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Love for Love

William Congreve
Scala Wien, Stadttheater Mödling

Charackter: Ben

Director: Peter Gruber
Costume: Alexandra Fitzinger

This piece comes from the year 1695 (!), Which must be imagined - in Austria the Emperor Leopold I and Prince Eugene still fought against the Turks, France ruled Louis XIV., In Russia Peter the Great, one Almost unbelievably distant epoch of pompous baroque masters and bloody martial conflicts everywhere. And then an English play comes to us, is played almost "by the hand", with an ironic hint of historical costumes (so no "translation" into our time, as it is so common) - and it seems to us so today and current that We can hardly believe it.

People of a so-called "good company", which was probably only a half-good (nowadays in the "pages") - and it is about sex, intrigues and money, money and money again, and who does not play there Because he has no money, or is interested in the spiritual, or believes in true feelings), is "out" anyway. William Congreve (1670-1729) has known it. What always drives people and what great literature always conveys.

"Love for Love" is only a comedy, the social council and the critique of the species human are easy-going, with delicious, deliberately slightly overprinted types and many playing elements. And yet - what a piece! A realization, which is also due to the performance of the Scala.

It takes place in a kind of "stage stage", the happening takes place in the middle between two attendance stands, one could not have solved it better. Marcus Ganser, on the carpet floor, has only a few abstract seat elements and a huge bed and deck level on the edge. In the middle of the room, a bathtub sinks into the floor, which is immediately used at the beginning of the play (and you are only relieved to see that no one has entered during the performance of the performance, and the ankles have broken).

The costumes by Alexandra Fitzinger parody a baroque world without putting it on the stage one by one - and director Peter Gruber has succeeded, without some endeavored "modernization", the piece equally with looseness a hand spread across the floor and at all Ironization, the validity of behaviors.

This is achieved by the fact that there is an occupation without a weak point - surprisingly enough, considering that one (even if the scale is spatially on "flat ground") acts nevertheless in the "cellar", how those stages apart from the "big ones" in Vienna now calls it. Fantastic, which actor "material" is to be found here, which one can challenge and bring to the most beautiful performances.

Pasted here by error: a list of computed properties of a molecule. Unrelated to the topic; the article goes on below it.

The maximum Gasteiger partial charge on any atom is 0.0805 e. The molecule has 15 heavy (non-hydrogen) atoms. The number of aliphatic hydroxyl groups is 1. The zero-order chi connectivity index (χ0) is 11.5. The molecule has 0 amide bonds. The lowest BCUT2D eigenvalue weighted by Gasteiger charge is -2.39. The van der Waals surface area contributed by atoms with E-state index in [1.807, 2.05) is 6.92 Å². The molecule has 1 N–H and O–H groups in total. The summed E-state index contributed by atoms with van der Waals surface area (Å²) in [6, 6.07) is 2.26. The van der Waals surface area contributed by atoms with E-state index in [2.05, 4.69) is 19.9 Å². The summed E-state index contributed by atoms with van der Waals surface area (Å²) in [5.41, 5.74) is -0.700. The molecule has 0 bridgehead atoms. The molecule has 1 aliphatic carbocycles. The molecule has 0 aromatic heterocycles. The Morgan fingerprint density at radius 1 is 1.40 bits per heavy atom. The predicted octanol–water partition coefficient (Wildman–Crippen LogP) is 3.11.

Queen of the evening, Johanna Withalm is the Angelica (described in the program as "quite wealthy"), which is given by Valentin (Florian Graf, wonderfully stormy, a "lover", as he is in the best sense "in the Büchl"). But there are infinitely many financial considerations between the feelings of the two, one must resort to bad tricks (the ladies in manipulating are still better than the men) before the two only ones who deserve it in this play, finally theirs Love for love ... A ravishing couple.

And a group of the most delicious of his kind: Bernie Feit, a tricky servant, is a piece of his own accord, just like the intriguer, who is not called "scandal" for nothing, and is endowed with dancer grace and sophistication by Wolfgang Lesky.

Marion Rottenhofer, as Mrs. Frail unrestrainedly in the search for a rich husband, gets the best opportunities (and benefits), but the others hardly follow her - not Anna Sagaischek as a wonderful trample Prue, not Christina Saginth as an ex-wife, Mrs. Forsight and especially Lilly Prohaska, whose servant Jenny is a showpiece. (The fact that she also has to play the notary is not quite clear, it would have hardly arrived at a further performer with this personal fulfillment.)

It is wonderful how Congreve and his director Peter Gruber make fun of the people - about a disgusting father (Rainer Friedrichsen) who becomes a ridiculous figure when the old man suddenly turns to freeride, about another old man (Hans- Jürgen Bertram), whose blind astrological delusion is to foretell all the esotericists today, about a rabbi-seaman's son (Sebastian Brummer), who quickly learns that women are not to be trusted in this portrayed world of poses and deceit, And, above all, about a "ridiculous prejudice", the material lust ultimately going beyond the sexual and which Hermann J. Kogler tends to do just fine. Even the mini-roll of a duplicated money loan

Renate Wagner

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